By Don Stradley
Note: This feature originally appeared in the August 2017 issue of THE RING magazine
Most boxing writers and a good portion of the fans are cynical by nature, and nothing brings out their cynicism like Floyd Mayweather Jr. He’s like a B-12 shot for cynics, giving them more energy to gripe. So it’s no wonder people are jumping on him for preserving one of boxing’s oldest rituals – the farce bout.
Mayweather has been inching up to a showdown with UFC star Conor McGregor with the patience of a python sneaking up on a tasty rodent. And McGregor, a worthy dance partner for Mayweather in terms of having a big mouth and closets full of expensive clothing, has done his share to churn up interest in such a meeting. One almost wishes McGregor, who did some boxing in his teen years as part of an Irish youth league, had pursued the sweet science just so we could have his dynamic presence in our own rings. However, McGregor hasn’t looked impressive in the footage we’ve seen of him sparring. Some very fine and experienced fighters have faced Mayweather and couldn’t touch him; a guy who has never boxed professionally isn’t going to touch him either.
Still, the bout will attract not one, but two fan bases. Potentially, the numbers could be huge. Mayweather can again brag about being a pay-per-view phenomenon, forgetting that his feisty red-haired rival had something to do with it. The cynics will mention that Mayweather always forgets that his most impressive pay-per-view tallies were against popular fighters who drew the lion’s share of the buys. The cynics will also grumble that this is no different than when Mayweather took part in WrestleMania XXIV, or that he should be fighting a more deserving opponent. But they’d be missing the point. Mayweather didn’t invent the farce bout, any more than he invented gold jewelry. For as long as there have been great boxers with egos to feed and wannabes willing to be punched in the head, there have been absurdities like Mayweather-McGregor. The formula, which goes back 100 years or so, usually involves a ripened former champion against an inexperienced pug with just enough mystery about him to keep the suckers wondering.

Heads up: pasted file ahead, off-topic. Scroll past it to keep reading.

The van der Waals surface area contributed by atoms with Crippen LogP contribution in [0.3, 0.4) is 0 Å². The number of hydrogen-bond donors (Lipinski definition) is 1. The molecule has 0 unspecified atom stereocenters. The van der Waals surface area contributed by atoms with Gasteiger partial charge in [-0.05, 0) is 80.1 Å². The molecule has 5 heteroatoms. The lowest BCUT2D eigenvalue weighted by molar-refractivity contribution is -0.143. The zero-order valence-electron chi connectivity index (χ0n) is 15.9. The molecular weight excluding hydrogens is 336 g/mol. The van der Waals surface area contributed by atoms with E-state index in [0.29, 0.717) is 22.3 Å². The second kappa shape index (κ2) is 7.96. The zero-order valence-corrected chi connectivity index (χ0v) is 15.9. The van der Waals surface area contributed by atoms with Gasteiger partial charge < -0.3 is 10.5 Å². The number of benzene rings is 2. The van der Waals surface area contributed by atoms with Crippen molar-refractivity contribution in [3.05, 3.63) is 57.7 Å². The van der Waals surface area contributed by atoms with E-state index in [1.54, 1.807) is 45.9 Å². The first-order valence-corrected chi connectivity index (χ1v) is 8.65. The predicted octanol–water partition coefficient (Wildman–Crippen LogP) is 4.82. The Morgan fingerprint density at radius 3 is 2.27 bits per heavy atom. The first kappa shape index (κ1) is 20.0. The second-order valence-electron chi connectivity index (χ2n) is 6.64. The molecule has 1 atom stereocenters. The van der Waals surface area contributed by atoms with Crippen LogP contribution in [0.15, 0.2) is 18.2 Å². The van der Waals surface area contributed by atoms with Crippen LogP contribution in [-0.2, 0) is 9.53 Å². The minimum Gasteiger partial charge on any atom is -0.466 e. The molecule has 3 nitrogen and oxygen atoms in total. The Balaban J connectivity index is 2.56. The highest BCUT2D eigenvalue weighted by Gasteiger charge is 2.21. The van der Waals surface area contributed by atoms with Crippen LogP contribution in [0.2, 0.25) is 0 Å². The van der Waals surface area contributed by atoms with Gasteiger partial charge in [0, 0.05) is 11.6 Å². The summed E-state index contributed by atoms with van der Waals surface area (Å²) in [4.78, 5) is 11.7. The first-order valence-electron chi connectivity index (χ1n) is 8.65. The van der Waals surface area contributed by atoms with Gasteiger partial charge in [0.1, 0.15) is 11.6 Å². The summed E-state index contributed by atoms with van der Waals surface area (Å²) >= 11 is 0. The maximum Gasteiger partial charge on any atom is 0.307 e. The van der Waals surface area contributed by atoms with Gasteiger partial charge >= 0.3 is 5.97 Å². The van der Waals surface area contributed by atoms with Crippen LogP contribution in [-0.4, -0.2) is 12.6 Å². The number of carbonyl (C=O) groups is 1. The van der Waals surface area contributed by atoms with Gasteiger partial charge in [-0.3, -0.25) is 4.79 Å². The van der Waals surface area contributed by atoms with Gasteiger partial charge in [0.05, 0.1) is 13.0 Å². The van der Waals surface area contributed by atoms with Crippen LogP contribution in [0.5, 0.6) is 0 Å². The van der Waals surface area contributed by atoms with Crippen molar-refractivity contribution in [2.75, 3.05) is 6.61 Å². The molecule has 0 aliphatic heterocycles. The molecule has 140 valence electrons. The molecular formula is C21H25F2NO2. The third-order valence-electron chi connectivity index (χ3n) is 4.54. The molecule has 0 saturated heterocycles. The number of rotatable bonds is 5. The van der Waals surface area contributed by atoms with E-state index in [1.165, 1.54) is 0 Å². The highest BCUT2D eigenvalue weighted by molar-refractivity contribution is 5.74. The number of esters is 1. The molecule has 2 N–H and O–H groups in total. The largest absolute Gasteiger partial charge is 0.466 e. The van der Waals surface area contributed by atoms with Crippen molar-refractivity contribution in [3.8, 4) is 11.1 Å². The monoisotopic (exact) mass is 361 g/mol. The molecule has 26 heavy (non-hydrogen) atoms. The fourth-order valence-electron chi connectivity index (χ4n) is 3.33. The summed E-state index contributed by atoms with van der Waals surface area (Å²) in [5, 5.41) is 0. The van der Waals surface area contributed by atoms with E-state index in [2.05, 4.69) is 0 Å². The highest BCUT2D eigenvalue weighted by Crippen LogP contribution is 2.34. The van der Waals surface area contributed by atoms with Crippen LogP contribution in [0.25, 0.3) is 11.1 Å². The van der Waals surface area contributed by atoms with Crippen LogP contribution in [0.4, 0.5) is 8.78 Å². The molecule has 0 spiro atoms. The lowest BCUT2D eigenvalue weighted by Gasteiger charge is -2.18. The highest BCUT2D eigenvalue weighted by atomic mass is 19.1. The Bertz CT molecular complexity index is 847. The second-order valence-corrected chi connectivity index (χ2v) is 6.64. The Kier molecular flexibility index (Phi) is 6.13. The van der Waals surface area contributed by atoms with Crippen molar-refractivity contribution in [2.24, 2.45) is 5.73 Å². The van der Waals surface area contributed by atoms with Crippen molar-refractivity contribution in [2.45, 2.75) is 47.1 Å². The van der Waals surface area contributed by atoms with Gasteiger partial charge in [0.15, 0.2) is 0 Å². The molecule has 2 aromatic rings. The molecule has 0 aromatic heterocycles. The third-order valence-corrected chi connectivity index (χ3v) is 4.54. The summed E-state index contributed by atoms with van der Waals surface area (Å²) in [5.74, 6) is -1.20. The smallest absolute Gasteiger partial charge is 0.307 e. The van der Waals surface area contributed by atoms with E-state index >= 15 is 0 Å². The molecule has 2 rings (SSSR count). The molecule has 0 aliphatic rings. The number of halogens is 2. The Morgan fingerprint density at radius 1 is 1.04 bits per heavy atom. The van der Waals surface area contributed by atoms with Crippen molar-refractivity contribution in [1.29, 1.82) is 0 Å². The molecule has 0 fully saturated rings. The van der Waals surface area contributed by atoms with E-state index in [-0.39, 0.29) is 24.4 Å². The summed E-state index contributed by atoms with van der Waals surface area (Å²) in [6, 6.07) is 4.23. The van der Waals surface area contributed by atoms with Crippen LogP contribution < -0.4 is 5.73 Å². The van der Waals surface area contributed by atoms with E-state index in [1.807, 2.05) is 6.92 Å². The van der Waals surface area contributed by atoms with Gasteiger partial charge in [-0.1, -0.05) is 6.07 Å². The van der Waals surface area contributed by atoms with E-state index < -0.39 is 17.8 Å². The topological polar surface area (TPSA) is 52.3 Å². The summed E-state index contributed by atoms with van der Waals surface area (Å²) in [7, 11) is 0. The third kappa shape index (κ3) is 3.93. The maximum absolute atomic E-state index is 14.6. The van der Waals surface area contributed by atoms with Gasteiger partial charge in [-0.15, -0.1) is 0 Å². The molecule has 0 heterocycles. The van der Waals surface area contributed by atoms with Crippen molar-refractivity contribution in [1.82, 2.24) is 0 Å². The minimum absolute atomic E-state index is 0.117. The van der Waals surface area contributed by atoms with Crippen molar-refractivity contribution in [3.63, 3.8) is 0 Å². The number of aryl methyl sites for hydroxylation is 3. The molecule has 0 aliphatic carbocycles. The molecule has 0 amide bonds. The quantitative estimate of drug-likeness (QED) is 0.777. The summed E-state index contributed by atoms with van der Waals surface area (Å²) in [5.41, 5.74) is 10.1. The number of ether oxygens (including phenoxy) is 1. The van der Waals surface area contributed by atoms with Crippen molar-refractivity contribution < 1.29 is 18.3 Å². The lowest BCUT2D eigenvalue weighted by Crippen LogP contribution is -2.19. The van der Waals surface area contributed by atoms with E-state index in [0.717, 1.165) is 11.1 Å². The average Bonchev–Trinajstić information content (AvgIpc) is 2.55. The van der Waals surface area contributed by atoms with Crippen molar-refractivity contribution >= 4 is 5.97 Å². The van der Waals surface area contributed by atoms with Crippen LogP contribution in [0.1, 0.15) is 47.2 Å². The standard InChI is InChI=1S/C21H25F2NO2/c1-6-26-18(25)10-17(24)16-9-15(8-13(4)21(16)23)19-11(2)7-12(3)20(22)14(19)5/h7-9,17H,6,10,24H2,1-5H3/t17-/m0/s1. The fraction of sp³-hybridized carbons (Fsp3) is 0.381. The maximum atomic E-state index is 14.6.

Muhammad Ali was the farce master. After his first loss to Joe Frazier in 1971, he immediately started negotiating to fight NBA star Wilt Chamberlain that summer at the Houston Astrodome. The bout was on the verge of being signed when Chamberlain balked. Promoter Bob Arum went on record years later saying that Ali, who shouted “Timber!” every time he saw Chamberlain, had intimidated the basketball player. No matter. Ali would go on to have the ultimate farce bout in Tokyo against Antonio Inoki, a professional wrestler with a background in martial arts. Ali had been interested in fighting in Japan, but there were no Japanese heavyweights. When Inoki’s promotional company came forward with an offer, Ali agreed. Why not? He’d always been a wrestling fan.
The circumstances in Ali’s career at the time he fought Inoki cast light on all farce bouts. The watershed years of 1974-75 were behind him; in ’76 he was tired, showing his age. He needed something that was more showbiz than boxing, just to keep his name in the headlines. In Inoki he had the right opponent. Or so Ali thought. The bout, held at the celebrated Budokan Hall, turned out to be a boring mess. Inoki scuttled around the ring like a crab while Ali called him rude names, the likes of which these days would get him banned from social media. Worse, Inoki landed several kicks on Ali’s thighs; the resulting bruises and swelling sent Ali to the hospital. The “fight,” a 15-round stinker, was declared a draw.
Ali (left) attempts to evade kicks from wrestler Antonio Inoki. Photo by AP
After the bout, a sheepish Ali faced the press. “Inoki didn’t stand up and fight like a man,” Ali told The New York Times. “If he had gotten into hittin’ range, I’da burned him but good.” The irony was that many opponents had said similar things about Ali. Now Ali knew how it felt to be Jerry Quarry, which may have been the only thing he learned during his bout with a wrestler. Ali got his name in the news, as he always did, but the reviews were harsh.
It could be that Ali had heard stories about a 1963 bout pitting Archie Moore against a wrestler named Mike DiBiase. In front of a scrubby crowd in Phoenix, Moore won by TKO 20 seconds into the third round. It was Moore’s 219th professional bout. It was DiBiase’s first.